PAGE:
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Can You Manage?

You're the salesperson and the boss. First thing to do? Get organized!
June 1, 1998

A few years ago, a sales manager at an Atlanta industrial distributor was relating the difficulties of dealing with his top salesperson, who was late to meetings, rarely completed call reports on time, ignored most sales promotions and was a general pain in the neck. In fact, it had become so bad that the two parted ways, with the salesperson deciding to represent a competitor's product line while working from home.

The salesperson admitted that, in his opinion, meetings, call reports and the like stood in the way of getting orders. If he was doing those things, he wasn't performing the one task he should be: selling. Six months of working from home, however, made him realize there was something to his old sales manager's methods. Working on his own, he could no longer count on assistants and customer service people to keep track of all the information he needed to know. The salesperson also admitted even someone as good as he occasionally needs a pep talk. In other words, he could use a sales manager.

The first step to being your own sales manager is to become better organized. When working for someone else, you probably didn't have an organization problem when it came to your own accounts. You knew whom to call on and when, right down to the name of every personal assistant you came in contact with at a company. Now, however, you'll have to keep more detailed written records.

Take, for example, call reports. Most salespeople consider them an annoyance at best. Now they take on added importance. Note all the calls you make, the sooner after the call the better. The notes don't have to be elaborate--just a simple summation of whom you saw, when you saw them, the results and the questions raised.

Also, devise a rating system based on the amount of business clients do with you. And note how much time you spend with each client and when to call them back.

The key is to look at the call report as an aid. Filling one out will make you re-examine your sales strategies. You may find you're spending too much time with customers who don't warrant it, at the expense of servicing bigger customers or looking for new ones.

You should also keep a time log to give you a rough idea of how you're spending your day. Compare it with your daily schedule to see how closely you're sticking to it. You may find you've made fewer sales calls than you planned or spent too much time on activities unrelated to sales.

Neither of these reports should be overly detailed. Just include essential information that will help you sell more efficiently.

Other tips for being your own sales manager include the following:

*Learn to motivate yourself. You no longer have a sales manager to talk you through a slump. Instead, you're it. Whether you're motivated by a fear of failure, a longing for a better quality of life or more money, use it. Don't lose track of what made you take the leap to being a homebased business owner. If you're going through a rough period, call on some sure accounts, talk to friends, commiserate. Just do something.

Bill Kelley is a business writer in Arcadia, California.

Fast Pitch

Hundreds of articles have been written on what to put in a pitch letter. This isn't one of them. Instead, it's a reminder of what not to include:

Program Notes

Contact management software can help you keep your call reports up to speed. Here are a few popular programs:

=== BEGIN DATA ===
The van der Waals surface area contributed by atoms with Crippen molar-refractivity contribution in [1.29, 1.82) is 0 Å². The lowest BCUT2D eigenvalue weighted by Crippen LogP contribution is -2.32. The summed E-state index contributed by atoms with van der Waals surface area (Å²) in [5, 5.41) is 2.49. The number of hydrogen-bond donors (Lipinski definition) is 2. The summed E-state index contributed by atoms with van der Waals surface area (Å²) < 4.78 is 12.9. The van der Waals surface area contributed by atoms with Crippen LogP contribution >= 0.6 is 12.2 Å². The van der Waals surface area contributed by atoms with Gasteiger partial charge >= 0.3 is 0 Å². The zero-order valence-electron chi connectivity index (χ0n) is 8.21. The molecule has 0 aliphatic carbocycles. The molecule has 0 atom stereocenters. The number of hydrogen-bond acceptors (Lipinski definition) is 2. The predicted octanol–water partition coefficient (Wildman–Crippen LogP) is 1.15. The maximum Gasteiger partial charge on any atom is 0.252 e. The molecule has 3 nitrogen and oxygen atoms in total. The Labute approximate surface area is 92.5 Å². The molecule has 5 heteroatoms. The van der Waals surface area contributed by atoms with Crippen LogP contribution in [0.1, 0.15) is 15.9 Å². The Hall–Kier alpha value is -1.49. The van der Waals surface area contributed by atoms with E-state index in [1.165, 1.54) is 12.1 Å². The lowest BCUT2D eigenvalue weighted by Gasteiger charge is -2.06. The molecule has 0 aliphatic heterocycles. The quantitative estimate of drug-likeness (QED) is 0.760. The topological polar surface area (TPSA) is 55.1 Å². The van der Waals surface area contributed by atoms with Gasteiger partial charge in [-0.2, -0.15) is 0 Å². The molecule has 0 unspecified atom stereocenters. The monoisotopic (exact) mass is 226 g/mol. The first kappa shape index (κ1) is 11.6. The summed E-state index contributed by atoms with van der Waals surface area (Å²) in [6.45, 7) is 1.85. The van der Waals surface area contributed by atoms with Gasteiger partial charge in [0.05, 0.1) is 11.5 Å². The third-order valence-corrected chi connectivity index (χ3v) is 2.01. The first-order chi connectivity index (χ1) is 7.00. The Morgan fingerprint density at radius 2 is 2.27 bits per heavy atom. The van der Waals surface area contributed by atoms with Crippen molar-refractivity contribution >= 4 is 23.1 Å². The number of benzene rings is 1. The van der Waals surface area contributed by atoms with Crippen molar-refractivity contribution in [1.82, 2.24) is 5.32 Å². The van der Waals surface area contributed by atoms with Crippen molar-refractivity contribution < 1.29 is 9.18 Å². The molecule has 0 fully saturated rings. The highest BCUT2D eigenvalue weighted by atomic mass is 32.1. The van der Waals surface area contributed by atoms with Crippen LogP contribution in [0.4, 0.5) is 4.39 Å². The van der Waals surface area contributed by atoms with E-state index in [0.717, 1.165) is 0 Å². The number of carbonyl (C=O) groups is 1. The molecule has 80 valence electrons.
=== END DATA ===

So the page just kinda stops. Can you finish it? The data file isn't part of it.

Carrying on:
Home (Not) Alone

By Julia Miller

So-called creative types are often thought to be the least able to efficiently market their services. That's exactly why a group of New Jersey professionals started the Self-Employed Writers and Artists Network (SWAN).

SWAN members include writers, illustrators, designers, photographers and multimedia professionals. Membership in SWAN means learning how to market your services, negotiate fees, prepare contracts, manage taxes, follow legislation, buy new computer equipment and capitalize on the latest printing techniques. Meeting formats range from panel discussions to demonstrations of new technology.

"Being part of a group has really helped reinforce my marketing tactics," says Robert A. Parker, a freelance business writer who's been a member of SWAN for six years. Parker, who writes for a range of national magazines, has won several regional writing awards from the International Association of Business Communicators. Distributing mailers that mention these awards to both existing and potential clients has helped him grow his business.

As a SWAN member, you're listed in a sourcebook that includes your address, phone and fax numbers, e-mail address, Web site and your description of your skills. The sourcebook is sent to 3,000 corporations, agencies, design studios and small businesses that buy creative work. You'll also receive SWAN's newsletter, Cygneture.

Over the past 12 years, SWAN has grown to nearly 150 members. Potential members must submit their portfolios in person. For more information, call (201) 967-1313 or visit the SWAN Web site at

Slime Doesn't Pay

The key to effective self-promotion is being an honorable salesperson. Sound like an oxymoron? Lawrence M. Kohn, president of Kohn Communications in Los Angeles and co-author with Joel Saltzman of Selling With Honor (Berkeley Books), lays out several strategies for "selling yourself without selling your soul." Selling With Honor emphasizes the ways in which people can both communicate value and build long-term relationships with clients:

E-mail Etiquette

There's little doubt that within the next few years many businesses will be targeting customers through e-mail. Here are some pointers to keep in mind before starting an e-mail marketing campaign:

Contact Sources

Kohn Communications, P.O. Box 67563, Los Angeles, CA 90067, (310) 652-1442

Robert A. Parker,